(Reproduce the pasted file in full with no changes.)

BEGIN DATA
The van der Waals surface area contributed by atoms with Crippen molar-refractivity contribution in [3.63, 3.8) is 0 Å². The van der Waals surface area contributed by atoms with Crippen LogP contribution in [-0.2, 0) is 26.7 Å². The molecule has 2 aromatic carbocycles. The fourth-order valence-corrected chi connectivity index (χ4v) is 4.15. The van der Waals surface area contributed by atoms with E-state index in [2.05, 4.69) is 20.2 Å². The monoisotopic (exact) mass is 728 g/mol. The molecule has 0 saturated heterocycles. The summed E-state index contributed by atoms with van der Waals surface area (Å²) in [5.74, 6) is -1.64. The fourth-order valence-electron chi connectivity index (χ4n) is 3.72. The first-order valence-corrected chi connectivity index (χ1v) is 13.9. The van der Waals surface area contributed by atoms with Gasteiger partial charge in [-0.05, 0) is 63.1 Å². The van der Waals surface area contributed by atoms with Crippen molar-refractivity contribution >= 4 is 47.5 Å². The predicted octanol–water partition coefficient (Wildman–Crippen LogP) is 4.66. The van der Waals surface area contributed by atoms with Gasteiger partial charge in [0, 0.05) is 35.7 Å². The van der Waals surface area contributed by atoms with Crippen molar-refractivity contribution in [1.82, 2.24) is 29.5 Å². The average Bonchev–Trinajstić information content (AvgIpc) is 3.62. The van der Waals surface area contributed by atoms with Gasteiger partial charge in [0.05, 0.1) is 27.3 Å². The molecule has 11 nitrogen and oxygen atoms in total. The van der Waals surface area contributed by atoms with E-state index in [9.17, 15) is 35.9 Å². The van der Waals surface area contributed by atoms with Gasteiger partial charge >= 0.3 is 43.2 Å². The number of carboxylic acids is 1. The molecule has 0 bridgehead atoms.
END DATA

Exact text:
The van der Waals surface area contributed by atoms with Crippen molar-refractivity contribution in [3.63, 3.8) is 0 Å². The van der Waals surface area contributed by atoms with Crippen LogP contribution in [-0.2, 0) is 26.7 Å². The molecule has 2 aromatic carbocycles. The fourth-order valence-corrected chi connectivity index (χ4v) is 4.15. The van der Waals surface area contributed by atoms with E-state index in [2.05, 4.69) is 20.2 Å². The monoisotopic (exact) mass is 728 g/mol. The molecule has 0 saturated heterocycles. The summed E-state index contributed by atoms with van der Waals surface area (Å²) in [5.74, 6) is -1.64. The fourth-order valence-electron chi connectivity index (χ4n) is 3.72. The first-order valence-corrected chi connectivity index (χ1v) is 13.9. The van der Waals surface area contributed by atoms with Gasteiger partial charge in [-0.05, 0) is 63.1 Å². The van der Waals surface area contributed by atoms with Crippen molar-refractivity contribution >= 4 is 47.5 Å². The predicted octanol–water partition coefficient (Wildman–Crippen LogP) is 4.66. The van der Waals surface area contributed by atoms with Gasteiger partial charge in [0, 0.05) is 35.7 Å². The van der Waals surface area contributed by atoms with Crippen molar-refractivity contribution in [1.82, 2.24) is 29.5 Å². The average Bonchev–Trinajstić information content (AvgIpc) is 3.62. The van der Waals surface area contributed by atoms with Gasteiger partial charge in [0.05, 0.1) is 27.3 Å². The molecule has 11 nitrogen and oxygen atoms in total. The van der Waals surface area contributed by atoms with E-state index in [9.17, 15) is 35.9 Å². The van der Waals surface area contributed by atoms with Gasteiger partial charge >= 0.3 is 43.2 Å². The number of carboxylic acids is 1. The molecule has 0 bridgehead atoms.